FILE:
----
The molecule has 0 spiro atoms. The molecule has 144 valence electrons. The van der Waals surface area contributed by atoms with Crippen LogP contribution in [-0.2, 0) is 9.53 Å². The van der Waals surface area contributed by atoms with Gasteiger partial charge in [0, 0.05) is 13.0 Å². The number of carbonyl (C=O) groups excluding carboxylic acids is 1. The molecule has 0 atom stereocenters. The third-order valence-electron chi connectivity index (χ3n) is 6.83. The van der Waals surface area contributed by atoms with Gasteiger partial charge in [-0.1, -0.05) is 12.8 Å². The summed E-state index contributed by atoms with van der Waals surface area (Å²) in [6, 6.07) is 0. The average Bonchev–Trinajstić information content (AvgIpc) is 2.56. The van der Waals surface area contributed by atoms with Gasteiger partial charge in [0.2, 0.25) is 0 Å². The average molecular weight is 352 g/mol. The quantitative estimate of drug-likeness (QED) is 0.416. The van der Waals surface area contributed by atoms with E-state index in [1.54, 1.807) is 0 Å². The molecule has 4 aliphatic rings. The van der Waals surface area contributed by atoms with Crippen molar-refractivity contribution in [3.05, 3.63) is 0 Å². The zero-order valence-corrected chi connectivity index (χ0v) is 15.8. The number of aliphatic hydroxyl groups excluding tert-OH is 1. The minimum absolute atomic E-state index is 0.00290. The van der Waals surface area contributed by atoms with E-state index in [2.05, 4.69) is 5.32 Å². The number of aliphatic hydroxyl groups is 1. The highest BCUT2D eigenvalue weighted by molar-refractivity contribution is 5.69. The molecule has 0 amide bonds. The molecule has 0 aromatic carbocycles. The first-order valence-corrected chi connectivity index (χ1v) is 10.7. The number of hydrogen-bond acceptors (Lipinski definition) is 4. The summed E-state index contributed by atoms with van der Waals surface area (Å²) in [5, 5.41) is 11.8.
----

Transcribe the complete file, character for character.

The molecule has 0 spiro atoms. The molecule has 144 valence electrons. The van der Waals surface area contributed by atoms with Crippen LogP contribution in [-0.2, 0) is 9.53 Å². The van der Waals surface area contributed by atoms with Gasteiger partial charge in [0, 0.05) is 13.0 Å². The number of carbonyl (C=O) groups excluding carboxylic acids is 1. The molecule has 0 atom stereocenters. The third-order valence-electron chi connectivity index (χ3n) is 6.83. The van der Waals surface area contributed by atoms with Gasteiger partial charge in [-0.1, -0.05) is 12.8 Å². The summed E-state index contributed by atoms with van der Waals surface area (Å²) in [6, 6.07) is 0. The average Bonchev–Trinajstić information content (AvgIpc) is 2.56. The van der Waals surface area contributed by atoms with Gasteiger partial charge in [0.2, 0.25) is 0 Å². The average molecular weight is 352 g/mol. The quantitative estimate of drug-likeness (QED) is 0.416. The van der Waals surface area contributed by atoms with E-state index in [1.54, 1.807) is 0 Å². The molecule has 4 aliphatic rings. The van der Waals surface area contributed by atoms with Crippen molar-refractivity contribution in [3.05, 3.63) is 0 Å². The zero-order valence-corrected chi connectivity index (χ0v) is 15.8. The number of aliphatic hydroxyl groups excluding tert-OH is 1. The minimum absolute atomic E-state index is 0.00290. The van der Waals surface area contributed by atoms with E-state index in [2.05, 4.69) is 5.32 Å². The number of aliphatic hydroxyl groups is 1. The highest BCUT2D eigenvalue weighted by molar-refractivity contribution is 5.69. The molecule has 0 amide bonds. The molecule has 0 aromatic carbocycles. The first-order valence-corrected chi connectivity index (χ1v) is 10.7. The number of hydrogen-bond acceptors (Lipinski definition) is 4. The summed E-state index contributed by atoms with van der Waals surface area (Å²) in [5, 5.41) is 11.8.